You see, at the time we were pretty broke and struggling and living in the 500 square foot in-law apartment attached to my parents’ house. And it wasn’t just my husband and I. It was also Jack and eventually Allegra. Of course part of me was ashamed that we weren’t doing “better” in life, so, it was extremely important to me that from the outside we looked somewhat legitimate, despite the fact that we lived in an overcrowded one bedroom apartment furnished with my grandmother’s old furniture. Christmas provided me the opportunity to say,”That’s right. We’re broke. We live in my parent’s house. But I still have taste. I am an elegant lady. Look in my window! Look at my beautiful tree! Just imagine what I will do when I have money.” At night, when the neighbors passed on their way home, they would look at that stunning tree in my window and think “Ahhhh, there’s hope for that girl yet.”

Then Giorgio accused me of being an intolerant, control freak, and I knew he was right. I needed to make a change. So the following year, colored lights. And the year after that, colored blinking lights. And Jack and Giorgio were happy (Allegra was too little at the time to voice her opinion). And I learned not to give a damn. And then…I realized that I liked the colored (unblinking) lights. They reminded me of my grandparent’s tree. Growing up, I loved my grandparent’s house at Christmas time. Theirs was a tree you would NEVER find at the White House or picture in Elegant Home magazine. Theirs was a simple, middle America Christmas tree, adorned with cheap gold garland and silver tinsel, colored bulbs and popcorn balls. My Grandpa used to sit in his big easy chair next to the tree and literally throw tinsel at the poor thing. His favorite ornaments were the blue glitter bulbs, so my brother and I, who loved to help my grandparents decorate, always made sure that plenty of blue bulbs were visible from Grandpa’s chair. Sadly, I grew older and snotty and pretended like I didn’t like it.

So what do we have now that the four of us have moved into our own home? Well, I don’t want to fall back into my rigid, fun busting ways, so, we compromise. Downstairs we have a beautiful tree adorned with my nutcrackers and pointe shoes and the kids’ homemade ornaments. Yes, it still has colored lights. And upstairs…CRAZY TREE!!!!

Ahhhh…Crazy tree! It is a sight to behold. Its home is in our TV room and it is all things children love, and also all things that any adult, who isn’t in need of a lobotomy, finds completely insane. Crazy tree looks like something my grandfather would decorate, if he was on crack. Since words cannot express that which is Crazy Tree (except that if you stare at it for too long you feel like vomiting), I’ve posted a picture. The scary thing..we all really dig Crazy Tree.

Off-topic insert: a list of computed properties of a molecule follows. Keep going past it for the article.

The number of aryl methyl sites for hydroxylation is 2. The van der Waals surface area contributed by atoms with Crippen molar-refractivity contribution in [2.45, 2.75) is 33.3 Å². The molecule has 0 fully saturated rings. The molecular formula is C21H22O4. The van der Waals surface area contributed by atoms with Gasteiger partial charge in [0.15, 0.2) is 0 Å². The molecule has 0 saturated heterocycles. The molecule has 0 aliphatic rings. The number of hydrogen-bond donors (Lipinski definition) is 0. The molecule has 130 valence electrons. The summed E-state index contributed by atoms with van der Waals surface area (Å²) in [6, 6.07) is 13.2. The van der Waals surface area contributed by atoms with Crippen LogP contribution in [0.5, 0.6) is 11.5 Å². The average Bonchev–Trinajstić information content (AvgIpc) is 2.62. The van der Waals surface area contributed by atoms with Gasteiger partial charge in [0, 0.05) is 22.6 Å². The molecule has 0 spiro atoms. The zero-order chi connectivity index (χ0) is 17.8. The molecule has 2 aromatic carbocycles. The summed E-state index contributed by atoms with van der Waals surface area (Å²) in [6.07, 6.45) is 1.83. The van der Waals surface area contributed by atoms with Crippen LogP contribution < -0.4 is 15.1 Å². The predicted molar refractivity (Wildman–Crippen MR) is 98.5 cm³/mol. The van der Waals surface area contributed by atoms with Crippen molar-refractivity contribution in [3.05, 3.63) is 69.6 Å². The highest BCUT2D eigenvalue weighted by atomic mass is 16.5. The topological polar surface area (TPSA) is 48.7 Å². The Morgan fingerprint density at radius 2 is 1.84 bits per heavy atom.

I still love my beautiful, elegant white light adorned tree, but, right now, it’s not us. It can wait. And when Allegra grows old enough to pretend she doesn’t like colored lights any longer, I will be sad. Right now, downstairs I have a fun tree and upstairs-Crazy Tree, and, for now, we like it this way. It’s funny, but just as those lovely family portrait Christmas cards can be complete misrepresentations of who we are, so too can our Christmas trees. I mean, if I really wanted to let everyone know how the Nanni’s are doing this year, Giorgio and I would look like we’re on the verge of nervous breakdowns and the kids would be punching each other. Although we will continue to send dignified cards that are gross misrepresentations of ourselves, we will also continue to have Christmas trees that reflect who we are–child friendly (always), tasteful (sometimes) and, as reflected by Crazy Tree, insane (more than we want to admit). Merry Christmas!

The Lesson My Children Taught Me

CYMERA_20131116_210439

I love the Beatles’ song “Let It Be.”

When I find myself in times of trouble

Mother Mary comes to me

Speaking words of wisdom, let it be *

This song is a part of the soundtrack of my life. When I listen to the news and learn of great inexplicable tragedy, I find myself playing it over and over again in my head. It is remarkably comforting. Despite the fact that Paul McCartney wrote this song about his own mother, and, given my extreme ambivalence towards matters of religion, it strikes me as somewhat odd that I still like to think that the song is about the Blessed Mother, and, now that I no longer give a shit if it sounds uncool, I am okay with admitting this. Although I have been engaged in my own personal battle with my religion for years, I find great comfort in the divine Mother Mary. She is a mother’s ideal: a gentle, patient, ever comforting presence. I have no delusions of grandeur, but as a parent, I do strive to be gentle, patient and comforting, and I hope when I am gone, many, many years from now, my children will remember me in this way. But what of this idea of letting it be? As parents we strive to help, to fix, to make everything better for our children. What of letting it be? Letting them be? This week both my children taught me lessons in how to do this. What I learned is that letting it be can painful, liberating, inevitable and right.